Spend some time in any of the social networks out there exploring the topic of "social media" and you will find the word "Authenticity" being thrown around. If you are choosing to participate in social mediums, and engage in discussions and relationships with others, you are encouraged to "Be Authentic". Although I agree wholeheartedly with the sentiment, I find it a bit disappointing that something so common sense needs to repeated so often that it's reached the point of getting beaten over the head with a cast-iron frying pan.
Engaging in new media avenues should start from a place of authenticity because we are creating a model of connecting with others online as opposed to in person, but those in person rules still apply. Nobody wants to hang out with the guy who is trying to push his own agenda or brag about how wonderful he is. You want to invest your time with the guy who is going to give you something in return for your time, be it entertainment, information, or even friendly debate. We naturally gravitate to those people that make us feel good about ourselves and help us solve problems in our lives. This same behavior carries over into our social graphs.
New media author Brian Solis says in his book "Engage: The Complete Guide for Brands and Business to Build, Cultivate, and Measure Success in the New Web" that you have 7 seconds to entertain before you lose someone's attention. So while at the in person networking event, you were stuck talking to braggy guy or slimy sales guy until you could find an escape route, online you can navigate away to a new page, tweet, comment, or close your browser altogether. People have the freedom to leave it and leave it quickly- they no longer have to take it.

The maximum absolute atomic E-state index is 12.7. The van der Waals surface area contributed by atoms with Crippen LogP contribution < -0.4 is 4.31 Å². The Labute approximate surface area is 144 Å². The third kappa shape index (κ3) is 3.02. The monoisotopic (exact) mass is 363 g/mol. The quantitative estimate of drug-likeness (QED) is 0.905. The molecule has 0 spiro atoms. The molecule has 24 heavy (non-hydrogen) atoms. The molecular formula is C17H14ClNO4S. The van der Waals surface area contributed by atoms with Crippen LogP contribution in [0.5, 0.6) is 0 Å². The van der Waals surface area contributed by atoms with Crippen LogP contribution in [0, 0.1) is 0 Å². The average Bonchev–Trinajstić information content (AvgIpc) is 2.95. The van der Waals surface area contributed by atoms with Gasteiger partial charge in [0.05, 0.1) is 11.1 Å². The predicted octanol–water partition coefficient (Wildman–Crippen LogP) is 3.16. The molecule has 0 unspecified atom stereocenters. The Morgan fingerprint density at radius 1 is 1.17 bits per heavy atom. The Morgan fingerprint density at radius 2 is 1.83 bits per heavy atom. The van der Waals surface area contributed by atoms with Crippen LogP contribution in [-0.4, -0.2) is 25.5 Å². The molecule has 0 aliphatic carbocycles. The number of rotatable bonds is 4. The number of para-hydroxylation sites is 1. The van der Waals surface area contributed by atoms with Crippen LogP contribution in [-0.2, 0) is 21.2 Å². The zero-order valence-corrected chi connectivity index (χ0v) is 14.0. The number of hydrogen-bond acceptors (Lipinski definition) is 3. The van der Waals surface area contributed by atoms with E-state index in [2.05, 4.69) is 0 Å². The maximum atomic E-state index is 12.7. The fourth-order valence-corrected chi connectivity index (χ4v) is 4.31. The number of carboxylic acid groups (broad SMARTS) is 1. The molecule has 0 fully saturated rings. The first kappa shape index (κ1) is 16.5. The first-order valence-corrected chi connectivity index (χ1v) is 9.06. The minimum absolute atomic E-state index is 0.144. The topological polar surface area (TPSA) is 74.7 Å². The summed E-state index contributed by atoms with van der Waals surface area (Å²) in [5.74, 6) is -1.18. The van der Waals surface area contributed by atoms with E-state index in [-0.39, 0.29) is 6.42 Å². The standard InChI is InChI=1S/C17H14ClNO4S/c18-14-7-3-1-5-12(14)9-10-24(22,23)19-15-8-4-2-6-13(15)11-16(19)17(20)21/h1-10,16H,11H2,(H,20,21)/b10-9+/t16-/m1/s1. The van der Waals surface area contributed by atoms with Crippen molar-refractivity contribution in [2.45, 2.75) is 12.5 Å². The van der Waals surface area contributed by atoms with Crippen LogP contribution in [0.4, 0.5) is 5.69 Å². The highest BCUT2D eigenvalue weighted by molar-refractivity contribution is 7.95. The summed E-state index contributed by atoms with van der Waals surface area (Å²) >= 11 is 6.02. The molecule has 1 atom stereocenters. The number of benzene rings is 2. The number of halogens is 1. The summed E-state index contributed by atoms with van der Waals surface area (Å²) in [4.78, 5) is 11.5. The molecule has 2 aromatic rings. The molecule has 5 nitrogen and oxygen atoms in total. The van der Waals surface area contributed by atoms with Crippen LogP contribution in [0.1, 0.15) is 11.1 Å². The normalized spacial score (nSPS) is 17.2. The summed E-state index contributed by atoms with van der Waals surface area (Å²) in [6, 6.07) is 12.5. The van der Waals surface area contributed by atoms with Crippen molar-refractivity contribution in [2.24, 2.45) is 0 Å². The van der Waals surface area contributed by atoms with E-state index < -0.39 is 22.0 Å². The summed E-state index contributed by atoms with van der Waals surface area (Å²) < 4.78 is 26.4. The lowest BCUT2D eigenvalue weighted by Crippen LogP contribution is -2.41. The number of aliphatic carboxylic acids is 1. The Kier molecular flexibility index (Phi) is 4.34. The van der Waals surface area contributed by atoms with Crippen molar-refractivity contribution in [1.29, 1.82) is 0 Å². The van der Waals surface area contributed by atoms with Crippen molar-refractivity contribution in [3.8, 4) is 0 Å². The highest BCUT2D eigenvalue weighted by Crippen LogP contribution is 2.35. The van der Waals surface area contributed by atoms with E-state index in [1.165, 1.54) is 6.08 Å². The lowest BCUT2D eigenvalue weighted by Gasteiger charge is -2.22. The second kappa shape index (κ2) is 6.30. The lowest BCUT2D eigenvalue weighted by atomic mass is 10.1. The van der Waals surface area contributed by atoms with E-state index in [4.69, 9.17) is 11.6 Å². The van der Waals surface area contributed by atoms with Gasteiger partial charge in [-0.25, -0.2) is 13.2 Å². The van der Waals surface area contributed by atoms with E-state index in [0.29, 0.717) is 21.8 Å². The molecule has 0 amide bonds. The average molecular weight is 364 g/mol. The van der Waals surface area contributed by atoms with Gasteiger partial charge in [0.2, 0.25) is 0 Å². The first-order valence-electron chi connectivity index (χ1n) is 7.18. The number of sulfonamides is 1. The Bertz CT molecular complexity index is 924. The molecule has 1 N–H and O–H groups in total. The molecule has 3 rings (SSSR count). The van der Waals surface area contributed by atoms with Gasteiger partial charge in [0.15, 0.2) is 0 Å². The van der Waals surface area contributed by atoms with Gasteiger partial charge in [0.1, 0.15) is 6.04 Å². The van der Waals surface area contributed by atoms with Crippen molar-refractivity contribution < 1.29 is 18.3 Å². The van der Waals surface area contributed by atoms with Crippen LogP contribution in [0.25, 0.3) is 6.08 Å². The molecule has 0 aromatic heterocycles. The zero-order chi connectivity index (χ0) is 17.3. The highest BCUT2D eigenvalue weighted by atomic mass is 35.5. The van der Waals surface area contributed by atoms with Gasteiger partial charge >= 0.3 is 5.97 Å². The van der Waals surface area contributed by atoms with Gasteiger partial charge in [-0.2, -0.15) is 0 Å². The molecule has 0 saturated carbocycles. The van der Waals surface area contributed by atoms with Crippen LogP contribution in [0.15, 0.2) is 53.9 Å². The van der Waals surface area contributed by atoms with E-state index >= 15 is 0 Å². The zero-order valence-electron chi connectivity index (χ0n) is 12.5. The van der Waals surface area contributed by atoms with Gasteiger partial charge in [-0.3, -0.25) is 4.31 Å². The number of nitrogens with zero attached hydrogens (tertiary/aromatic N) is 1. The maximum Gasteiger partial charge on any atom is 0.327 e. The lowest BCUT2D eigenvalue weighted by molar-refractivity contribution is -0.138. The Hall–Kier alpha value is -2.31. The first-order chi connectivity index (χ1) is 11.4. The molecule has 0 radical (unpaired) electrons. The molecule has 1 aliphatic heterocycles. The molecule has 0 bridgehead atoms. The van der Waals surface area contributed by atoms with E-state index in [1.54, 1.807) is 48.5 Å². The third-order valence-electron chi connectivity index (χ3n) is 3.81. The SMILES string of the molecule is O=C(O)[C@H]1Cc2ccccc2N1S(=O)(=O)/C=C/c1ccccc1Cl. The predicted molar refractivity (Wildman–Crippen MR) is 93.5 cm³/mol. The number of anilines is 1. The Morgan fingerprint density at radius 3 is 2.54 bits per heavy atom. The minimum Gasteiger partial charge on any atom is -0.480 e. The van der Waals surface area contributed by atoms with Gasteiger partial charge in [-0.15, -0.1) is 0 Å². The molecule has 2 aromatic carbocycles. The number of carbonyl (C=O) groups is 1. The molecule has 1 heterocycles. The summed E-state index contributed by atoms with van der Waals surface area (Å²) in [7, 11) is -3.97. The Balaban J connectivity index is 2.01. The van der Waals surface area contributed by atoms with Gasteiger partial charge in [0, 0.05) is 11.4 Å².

When the Big Guys Walk the Walk
I am a big fan of Chris Brogan. I started following him on Twitter after I found out that he was going to be a luncheon keynote speaker at a conference I was planning to attend. (Social media is a great way to get the inside scoop on these experts prior to seeing them in person- a very valuable conference planning tool!) What I enjoyed (and still do) about Chris's tweets is that he is always personable and informative. He comes across as a genuinely nice guy.
At the conference, I was getting ready to go into the first breakout session when I saw a slightly rumpled man studying the items on one of the vendor tables. It was none other than Chris Brogan. He was completely alone and I saw a great opportunity to meet someone that I admired. I walked up and introduced myself, and was delighted to find Chris was as warm and genuine in person as he is online. We had a short conversation and he inquired about my experience so far with the conference. Then he gave me a little insight on the presenters at the session I was attending next (who he was acquaintances with). In five minutes, if I hadn't already been a fan, I would have been converted that day.
Chris's book with Julien Smith,Trust Agents, went to the top of the New York Times bestseller list just a few days before the day that I met Chris. He is exactly who he is both online and in person, and is a wonderful role model for the concept of social media authenticity.
So I hope that as you find your way around the new media sandbox, you always start out from a place of your own truth and values. That's really all they're talking about when you hear "Be authentic". Then ask yourself: What you are you bring to the table? What can you give to those that are investing their time to talk with you? People will choose to engage with you because of who you are and what value you are providing to them. Be respectful of that.